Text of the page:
Do Bulletproof Backpacks Work? Sales Are Skyrocketing After The Parkland Shooting
Following the shooting at Marjory Stoneman Douglas High School in Parkland, Florida, the sale of bulletproof backpacks is on the rise. However, as reports emerge of parents increasingly investing in these items, many are probably wondering if bulletproof backpacks actually work. As it turns out, these backpacks should stop a bullet from a handgun, but would do little to inhibit bullets from a rifle, like the AR-15 semi-automatic weapon that was used in the Parkland shooting.
According to HuffPost, multiple manufacturers of bulletproof backpacks have reported an increase in sales since the Parkland shooting. Bullet Blocker, a Massachusetts company founded in 2007 shortly after the Virginia Tech massacre, reported to HuffPost that it has seen about a 30 percent increase in sales of these backpacks since the Parkland shooting on Feb. 14.
Joe Curran, the company's founder, noted to HuffPost: "The last time we had an upswing like this one was after Sandy Hook and the truck attack in [Nice], France. Any violent occurrence gets people thinking in survival mode."
HuffPost reported that backpacks made by Bullet Blocker and another distributor, Guard Dog Security, contain Level IIIA ballistic protection, said to be the highest level of "soft body armor" available on the market.
WTVD, an ABC affiliate in Durham, North Carolina, had a local security firm test the level of protection provided by one of Guard Dog Security's backpacks. The station's investigation found that the backpack stopped bullets from two different handguns, a 9mm and .45mm. It also stopped a one ounce bullet from a 12-gauge shotgun. However, in the test, the backpack was unable to stop any bullets from an AR-15 semi-automatic rifle.
ABC 13 News, which broadcasts out of Houston, Texas, conducted a similar test and found the same results — that bulletproof backpacks will not protect against rifle fire. According to Jeffrey Kimball, a former police officer and firearms instructor at Arms Room in League City, Texas, the backpacks are made of the same material police wear in bulletproof vests. This material is not considered what Kimball referred to as "rifle proof."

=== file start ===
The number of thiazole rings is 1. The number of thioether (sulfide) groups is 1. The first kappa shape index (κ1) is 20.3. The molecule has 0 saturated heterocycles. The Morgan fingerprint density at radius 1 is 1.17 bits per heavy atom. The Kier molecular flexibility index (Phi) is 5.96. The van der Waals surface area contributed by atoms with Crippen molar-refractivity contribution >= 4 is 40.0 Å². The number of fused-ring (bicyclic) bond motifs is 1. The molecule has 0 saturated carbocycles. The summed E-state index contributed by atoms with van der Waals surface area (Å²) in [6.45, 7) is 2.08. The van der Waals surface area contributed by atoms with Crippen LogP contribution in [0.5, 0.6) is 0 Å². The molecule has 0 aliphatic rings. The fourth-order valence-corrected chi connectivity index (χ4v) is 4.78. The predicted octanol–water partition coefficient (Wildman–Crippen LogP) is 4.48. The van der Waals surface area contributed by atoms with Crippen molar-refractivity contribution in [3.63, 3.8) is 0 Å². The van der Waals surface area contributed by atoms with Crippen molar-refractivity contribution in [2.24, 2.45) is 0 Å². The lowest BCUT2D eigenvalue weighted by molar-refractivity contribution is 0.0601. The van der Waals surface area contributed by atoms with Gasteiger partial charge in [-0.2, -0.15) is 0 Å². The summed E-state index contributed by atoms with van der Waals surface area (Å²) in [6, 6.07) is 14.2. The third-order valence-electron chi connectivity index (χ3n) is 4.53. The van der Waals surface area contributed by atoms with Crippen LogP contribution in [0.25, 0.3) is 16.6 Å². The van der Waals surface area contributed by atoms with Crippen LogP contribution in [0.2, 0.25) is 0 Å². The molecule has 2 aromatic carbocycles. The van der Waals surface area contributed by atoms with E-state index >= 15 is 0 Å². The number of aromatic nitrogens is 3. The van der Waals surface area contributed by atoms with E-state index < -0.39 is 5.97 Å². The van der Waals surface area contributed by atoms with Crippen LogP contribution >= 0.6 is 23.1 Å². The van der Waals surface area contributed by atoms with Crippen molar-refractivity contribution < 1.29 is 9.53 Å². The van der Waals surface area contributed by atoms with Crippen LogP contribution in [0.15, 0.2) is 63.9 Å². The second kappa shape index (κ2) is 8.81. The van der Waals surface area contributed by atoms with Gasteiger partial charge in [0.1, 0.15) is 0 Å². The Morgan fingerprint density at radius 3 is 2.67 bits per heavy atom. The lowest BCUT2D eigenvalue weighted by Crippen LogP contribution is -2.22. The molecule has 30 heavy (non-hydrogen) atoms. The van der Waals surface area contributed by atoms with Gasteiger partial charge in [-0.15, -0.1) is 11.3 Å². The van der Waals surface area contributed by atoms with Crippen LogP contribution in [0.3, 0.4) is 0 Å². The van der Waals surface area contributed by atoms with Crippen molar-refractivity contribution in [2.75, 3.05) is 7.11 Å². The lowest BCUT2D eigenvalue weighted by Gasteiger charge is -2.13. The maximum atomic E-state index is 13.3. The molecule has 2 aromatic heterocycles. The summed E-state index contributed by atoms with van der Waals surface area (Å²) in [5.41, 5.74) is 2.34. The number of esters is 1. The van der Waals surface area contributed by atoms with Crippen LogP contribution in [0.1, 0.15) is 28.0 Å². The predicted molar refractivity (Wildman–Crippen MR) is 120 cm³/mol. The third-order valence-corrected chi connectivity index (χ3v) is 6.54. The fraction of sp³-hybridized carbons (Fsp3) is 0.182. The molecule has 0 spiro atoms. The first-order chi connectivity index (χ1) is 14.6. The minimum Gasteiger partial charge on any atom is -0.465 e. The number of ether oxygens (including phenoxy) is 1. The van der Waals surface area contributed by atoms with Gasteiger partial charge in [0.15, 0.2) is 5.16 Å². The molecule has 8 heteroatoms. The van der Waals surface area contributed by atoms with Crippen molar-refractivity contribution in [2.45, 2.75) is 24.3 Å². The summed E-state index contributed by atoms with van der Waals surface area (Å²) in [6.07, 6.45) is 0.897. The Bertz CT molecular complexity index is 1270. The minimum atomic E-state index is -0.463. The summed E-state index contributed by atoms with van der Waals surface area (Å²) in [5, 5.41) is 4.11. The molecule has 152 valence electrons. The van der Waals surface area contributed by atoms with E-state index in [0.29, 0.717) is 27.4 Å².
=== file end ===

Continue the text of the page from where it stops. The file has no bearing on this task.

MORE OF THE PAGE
Moreover, Kimball also added to ABC 13 that in order for a backpack to be rifle proof, its armor would have to be made of metal plates, not kevlar — the synthetic fiber currently used in the backpacks and in police vests. Kimball pointed out that metal plate protection is typically only found in military or SWAT team body armor and that placing such armor in a book bag would make it incredibly heavy.
But while Kimball acknowledged this lack of rifle protection, he also told ABC 13 that he still thinks that there is no harm in buying a bulletproof backpack, as it offers some added measure of protection.
Steve Gomez, a security consultant for ABC News, agreed with Kimball's assessment:
Right now, students are afraid and you want them to feel confident that they have something to protect themselves until police show up or their parents pick them up. I think they are definitely worth the investment because right now nothing has been done and kids are asking for something to be done. As a parent, if my child is going to school, I want to ensure she has some form of protection and not just ensure that the door gets locked before the shooter comes in.
However, not everyone concurs that bulletproof backpacks are worthwhile. Ken Trump, a school safety consultant who resides in Cleveland, Ohio, told NBC News:
It may be well-intended but it's not well thought-out. I would ask this question: If you need a bulletproof backpack, wouldn't the child also need a bulletproof front pack and a helmet and a Captain America shield?
Trump added that bulletproof backpacks may provide some comfort, but overall will likely do little to improve school safety — and that funds should be invested elsewhere. "There's feeling safer and then there's actually being safer," Trump noted.
Overall, while bulletproof backpack sales are increasing in the wake of the Parkland shooting, there is certainly not consensus that investing in them is a good idea — especially because they wouldn't have stopped the semi-automatic rifle bullets in the attack at Marjory Stoneman Douglas High.